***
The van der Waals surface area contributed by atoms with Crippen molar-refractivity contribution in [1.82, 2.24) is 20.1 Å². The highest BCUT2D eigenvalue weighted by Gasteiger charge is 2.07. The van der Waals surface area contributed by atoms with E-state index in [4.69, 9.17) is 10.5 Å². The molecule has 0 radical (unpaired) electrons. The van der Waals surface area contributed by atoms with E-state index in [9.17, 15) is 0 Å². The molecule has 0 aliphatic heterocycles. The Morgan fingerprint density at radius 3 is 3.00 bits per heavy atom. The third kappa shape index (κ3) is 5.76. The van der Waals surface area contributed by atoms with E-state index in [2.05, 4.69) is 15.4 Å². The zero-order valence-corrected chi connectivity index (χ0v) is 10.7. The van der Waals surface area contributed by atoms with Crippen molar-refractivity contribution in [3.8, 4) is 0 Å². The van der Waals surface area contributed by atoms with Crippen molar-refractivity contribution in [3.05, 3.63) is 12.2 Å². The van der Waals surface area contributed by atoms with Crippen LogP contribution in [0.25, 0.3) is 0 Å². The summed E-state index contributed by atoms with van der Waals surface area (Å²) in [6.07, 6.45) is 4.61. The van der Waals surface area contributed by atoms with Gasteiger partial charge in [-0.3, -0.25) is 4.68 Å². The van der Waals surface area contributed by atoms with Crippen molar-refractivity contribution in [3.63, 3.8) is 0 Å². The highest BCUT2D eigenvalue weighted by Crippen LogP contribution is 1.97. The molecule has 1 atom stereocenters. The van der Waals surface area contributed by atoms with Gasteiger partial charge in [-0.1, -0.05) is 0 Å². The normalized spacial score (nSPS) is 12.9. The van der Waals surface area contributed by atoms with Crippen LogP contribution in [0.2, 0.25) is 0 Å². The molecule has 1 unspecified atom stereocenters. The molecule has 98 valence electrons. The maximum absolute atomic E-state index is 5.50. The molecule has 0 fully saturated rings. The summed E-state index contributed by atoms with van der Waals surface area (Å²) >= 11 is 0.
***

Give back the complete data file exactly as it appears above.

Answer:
The van der Waals surface area contributed by atoms with Crippen molar-refractivity contribution in [1.82, 2.24) is 20.1 Å². The highest BCUT2D eigenvalue weighted by Gasteiger charge is 2.07. The van der Waals surface area contributed by atoms with E-state index in [4.69, 9.17) is 10.5 Å². The molecule has 0 radical (unpaired) electrons. The van der Waals surface area contributed by atoms with E-state index in [9.17, 15) is 0 Å². The molecule has 0 aliphatic heterocycles. The Morgan fingerprint density at radius 3 is 3.00 bits per heavy atom. The third kappa shape index (κ3) is 5.76. The van der Waals surface area contributed by atoms with E-state index in [2.05, 4.69) is 15.4 Å². The zero-order valence-corrected chi connectivity index (χ0v) is 10.7. The van der Waals surface area contributed by atoms with Crippen molar-refractivity contribution in [3.8, 4) is 0 Å². The van der Waals surface area contributed by atoms with Crippen molar-refractivity contribution in [3.05, 3.63) is 12.2 Å². The van der Waals surface area contributed by atoms with Crippen LogP contribution in [0.25, 0.3) is 0 Å². The summed E-state index contributed by atoms with van der Waals surface area (Å²) in [6.07, 6.45) is 4.61. The van der Waals surface area contributed by atoms with Gasteiger partial charge in [-0.3, -0.25) is 4.68 Å². The van der Waals surface area contributed by atoms with Crippen molar-refractivity contribution in [3.63, 3.8) is 0 Å². The highest BCUT2D eigenvalue weighted by Crippen LogP contribution is 1.97. The molecule has 1 atom stereocenters. The van der Waals surface area contributed by atoms with Gasteiger partial charge in [-0.1, -0.05) is 0 Å². The normalized spacial score (nSPS) is 12.9. The van der Waals surface area contributed by atoms with Crippen LogP contribution in [0.2, 0.25) is 0 Å². The molecule has 1 unspecified atom stereocenters. The molecule has 98 valence electrons. The maximum absolute atomic E-state index is 5.50. The molecule has 0 fully saturated rings. The summed E-state index contributed by atoms with van der Waals surface area (Å²) >= 11 is 0.